The Danish Energy Agency published May 18th 2020 a Biomass analysis report concluding that biomass for energy in many cases is an advantage for the climate, e.g. when residues-based biomass replaces fossil fuels. However, in some cases, Danish consumption of biomass for energy can lead to global emissions of greenhouse gases. The report has now been translated into English.
Straw, wood chips and wood pellets have largely replaced coal and other fossil fuels in the Danish energy sector. In 2018, solid biomass accounted for 64 per cent of renewable energy used in Denmark. More than half of woody biomass used in Denmark and 95 per cent of wood pellets are imported from outside Denmark, e.g. from other EU countries, Russia and the US.
Increased use of biomass for electricity and district heating production is responsible for much of the reduction in greenhouse gas emissions from 1990 to 2017 in Denmark’s national greenhouse gas inventory, as emissions from burning woody biomass are set at zero pursuant to international rules.
According to the report, in many cases, use of biomass for energy is beneficial to the climate. For example, this is the case when residues from the production of useful wood replace fossil fuels. Other situations, e.g. cutting down trees for energy production without replanting new trees, contribute more to climate change than if coal had been used instead.
Consequently, although international guidelines allow for the consumption of biomass by the energy sector to be counted as zero emissions in Denmark, there is a risk Danish biomass consumption by the energy sector causes emissions globally that are not properly accounted for.
The report has been prepared by the Danish Energy Agency as part of it analysis work initiated by the Ministry of Climate, Energy and Supply in 2019 to create a decision basis for the future framework for use of biomass for electricity and heat production.
October 3 2020 a political agreement was reached on new Danish sustainability criteria for woody biomass. The new criteria include the sustainability criteria in the revised EU directive on renewable Energy from 2018 (REDII) as well as several more strict Danish requirements.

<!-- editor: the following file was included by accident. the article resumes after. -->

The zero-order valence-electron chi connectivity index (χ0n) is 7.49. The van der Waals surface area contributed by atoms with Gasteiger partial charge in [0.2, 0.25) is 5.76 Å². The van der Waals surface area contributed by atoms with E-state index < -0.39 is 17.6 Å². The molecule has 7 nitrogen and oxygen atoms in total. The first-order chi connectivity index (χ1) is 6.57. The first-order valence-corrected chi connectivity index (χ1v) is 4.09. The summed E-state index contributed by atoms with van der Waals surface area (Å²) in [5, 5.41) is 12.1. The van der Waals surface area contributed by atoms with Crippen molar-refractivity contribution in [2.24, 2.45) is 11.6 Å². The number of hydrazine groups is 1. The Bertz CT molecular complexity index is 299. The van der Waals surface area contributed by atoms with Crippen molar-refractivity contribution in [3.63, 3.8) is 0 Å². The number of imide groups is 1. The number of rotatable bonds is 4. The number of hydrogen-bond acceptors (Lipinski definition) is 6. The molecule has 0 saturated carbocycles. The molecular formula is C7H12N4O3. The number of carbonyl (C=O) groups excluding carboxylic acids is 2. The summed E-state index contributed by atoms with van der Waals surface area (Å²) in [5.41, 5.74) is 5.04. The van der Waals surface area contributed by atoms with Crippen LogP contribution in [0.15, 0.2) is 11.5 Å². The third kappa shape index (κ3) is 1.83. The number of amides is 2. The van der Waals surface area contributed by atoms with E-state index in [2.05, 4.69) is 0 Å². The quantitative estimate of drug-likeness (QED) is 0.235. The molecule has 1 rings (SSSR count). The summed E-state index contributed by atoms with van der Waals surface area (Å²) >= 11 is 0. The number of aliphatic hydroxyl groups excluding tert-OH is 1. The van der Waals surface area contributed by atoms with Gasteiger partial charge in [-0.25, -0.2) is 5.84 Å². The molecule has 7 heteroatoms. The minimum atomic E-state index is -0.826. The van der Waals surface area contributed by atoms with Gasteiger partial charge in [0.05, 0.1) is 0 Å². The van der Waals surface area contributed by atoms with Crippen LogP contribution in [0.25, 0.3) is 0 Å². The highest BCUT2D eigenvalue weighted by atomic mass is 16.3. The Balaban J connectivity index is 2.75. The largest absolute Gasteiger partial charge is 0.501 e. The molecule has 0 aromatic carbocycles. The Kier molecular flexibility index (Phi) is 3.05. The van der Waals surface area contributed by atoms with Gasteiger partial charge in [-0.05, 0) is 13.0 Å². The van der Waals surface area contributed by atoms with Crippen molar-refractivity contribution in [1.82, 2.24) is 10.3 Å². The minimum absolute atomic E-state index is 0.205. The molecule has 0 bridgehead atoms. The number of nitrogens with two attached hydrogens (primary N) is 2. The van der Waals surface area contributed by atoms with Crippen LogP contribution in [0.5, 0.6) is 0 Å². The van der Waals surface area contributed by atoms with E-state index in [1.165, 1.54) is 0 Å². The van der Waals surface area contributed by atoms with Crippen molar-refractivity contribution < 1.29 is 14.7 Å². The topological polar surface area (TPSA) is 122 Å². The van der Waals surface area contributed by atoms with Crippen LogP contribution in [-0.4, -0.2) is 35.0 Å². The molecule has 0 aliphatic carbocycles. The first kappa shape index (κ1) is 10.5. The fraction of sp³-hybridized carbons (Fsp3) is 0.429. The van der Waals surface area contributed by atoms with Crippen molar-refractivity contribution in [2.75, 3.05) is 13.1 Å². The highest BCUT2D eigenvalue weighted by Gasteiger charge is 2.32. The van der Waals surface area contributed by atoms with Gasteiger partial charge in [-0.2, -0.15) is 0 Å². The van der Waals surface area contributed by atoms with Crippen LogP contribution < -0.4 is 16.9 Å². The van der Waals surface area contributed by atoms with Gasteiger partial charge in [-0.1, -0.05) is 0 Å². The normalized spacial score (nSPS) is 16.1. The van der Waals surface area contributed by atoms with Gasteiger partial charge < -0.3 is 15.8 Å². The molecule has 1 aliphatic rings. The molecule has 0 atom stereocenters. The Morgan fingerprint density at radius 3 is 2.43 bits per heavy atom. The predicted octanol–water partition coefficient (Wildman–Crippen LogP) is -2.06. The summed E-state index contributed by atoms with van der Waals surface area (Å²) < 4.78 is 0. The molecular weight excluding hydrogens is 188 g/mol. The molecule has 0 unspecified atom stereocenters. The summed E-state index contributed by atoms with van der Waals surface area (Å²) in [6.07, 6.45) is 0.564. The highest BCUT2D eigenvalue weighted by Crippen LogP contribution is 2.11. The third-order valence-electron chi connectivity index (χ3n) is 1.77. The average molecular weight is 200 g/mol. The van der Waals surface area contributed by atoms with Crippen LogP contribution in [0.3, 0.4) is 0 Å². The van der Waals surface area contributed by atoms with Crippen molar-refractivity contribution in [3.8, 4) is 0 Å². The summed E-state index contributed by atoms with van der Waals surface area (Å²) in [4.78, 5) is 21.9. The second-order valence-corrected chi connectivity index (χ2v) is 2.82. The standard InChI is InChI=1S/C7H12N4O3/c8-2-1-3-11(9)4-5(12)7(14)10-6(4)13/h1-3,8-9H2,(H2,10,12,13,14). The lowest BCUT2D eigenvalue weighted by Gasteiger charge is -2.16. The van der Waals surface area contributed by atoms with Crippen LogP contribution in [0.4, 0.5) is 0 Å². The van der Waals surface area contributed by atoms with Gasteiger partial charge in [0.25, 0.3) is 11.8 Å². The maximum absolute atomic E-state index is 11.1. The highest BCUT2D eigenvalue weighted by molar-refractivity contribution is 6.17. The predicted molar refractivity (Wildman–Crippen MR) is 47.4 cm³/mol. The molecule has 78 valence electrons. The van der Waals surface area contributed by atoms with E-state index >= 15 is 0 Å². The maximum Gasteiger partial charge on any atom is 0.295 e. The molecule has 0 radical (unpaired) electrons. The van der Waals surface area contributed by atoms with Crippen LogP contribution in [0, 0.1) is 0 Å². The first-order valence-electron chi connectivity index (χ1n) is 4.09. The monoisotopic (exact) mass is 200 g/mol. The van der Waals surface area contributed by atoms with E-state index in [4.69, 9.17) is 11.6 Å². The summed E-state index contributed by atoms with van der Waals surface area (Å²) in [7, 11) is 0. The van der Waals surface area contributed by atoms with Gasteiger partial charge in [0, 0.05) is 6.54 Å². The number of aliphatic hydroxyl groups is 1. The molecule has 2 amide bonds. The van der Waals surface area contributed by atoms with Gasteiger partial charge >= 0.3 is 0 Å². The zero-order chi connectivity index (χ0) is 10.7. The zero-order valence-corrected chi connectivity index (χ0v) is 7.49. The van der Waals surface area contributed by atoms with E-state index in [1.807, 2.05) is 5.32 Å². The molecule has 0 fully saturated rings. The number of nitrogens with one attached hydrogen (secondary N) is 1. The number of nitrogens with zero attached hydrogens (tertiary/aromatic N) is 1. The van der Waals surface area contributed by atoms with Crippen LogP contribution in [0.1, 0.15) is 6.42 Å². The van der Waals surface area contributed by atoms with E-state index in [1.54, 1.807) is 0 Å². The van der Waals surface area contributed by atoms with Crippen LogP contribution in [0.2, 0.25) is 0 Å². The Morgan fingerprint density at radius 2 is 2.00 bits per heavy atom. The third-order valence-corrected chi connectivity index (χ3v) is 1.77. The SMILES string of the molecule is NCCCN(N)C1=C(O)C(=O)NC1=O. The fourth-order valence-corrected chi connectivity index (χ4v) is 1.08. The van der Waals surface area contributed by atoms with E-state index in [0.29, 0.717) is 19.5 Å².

Read more about the political agreement in the press release by the Ministry of Climate, Energy and Utilities (in Danish).
- The Biomass analysis report is a sub-element in an analysis work which the Ministry of Climate, Energy and Supply initiated in 2019 to create a decision basis for the future framework for use of biomass for electricity and heat production.
- Denmark calculates emissions and recordings from LULUCF (land use, land use change, and forestry) and includes these in relation to its 70 per cent goal pursuant to the Danish Climate Act.
- Almost two-thirds of the biomass used is used for electricity and district heating and approx. 30 per cent is used for individual heating.
- Wood pellets are mainly used by large-scale combined heat and power plants and by households, while wood chips are used both by smaller district heating plants and by combined heat and power plants. Imported wood chips are used predominantly by large energy plants. Firewood is mainly used by households.
- Danish-produced energy wood today primarily goes to wood chips for small-scale plants and for firewood.
Bodil Harder, Danish Energy Agency, mobile: +45 41 90 52 54, e-mail: firstname.lastname@example.org
Christina Ellegaard Fich, tel.: +45 33 92 66 46, e-mail: email@example.com
Head of Media Relations Ture Falbe-Hansen, mobile: +45 2513 7846, e-mail: firstname.lastname@example.org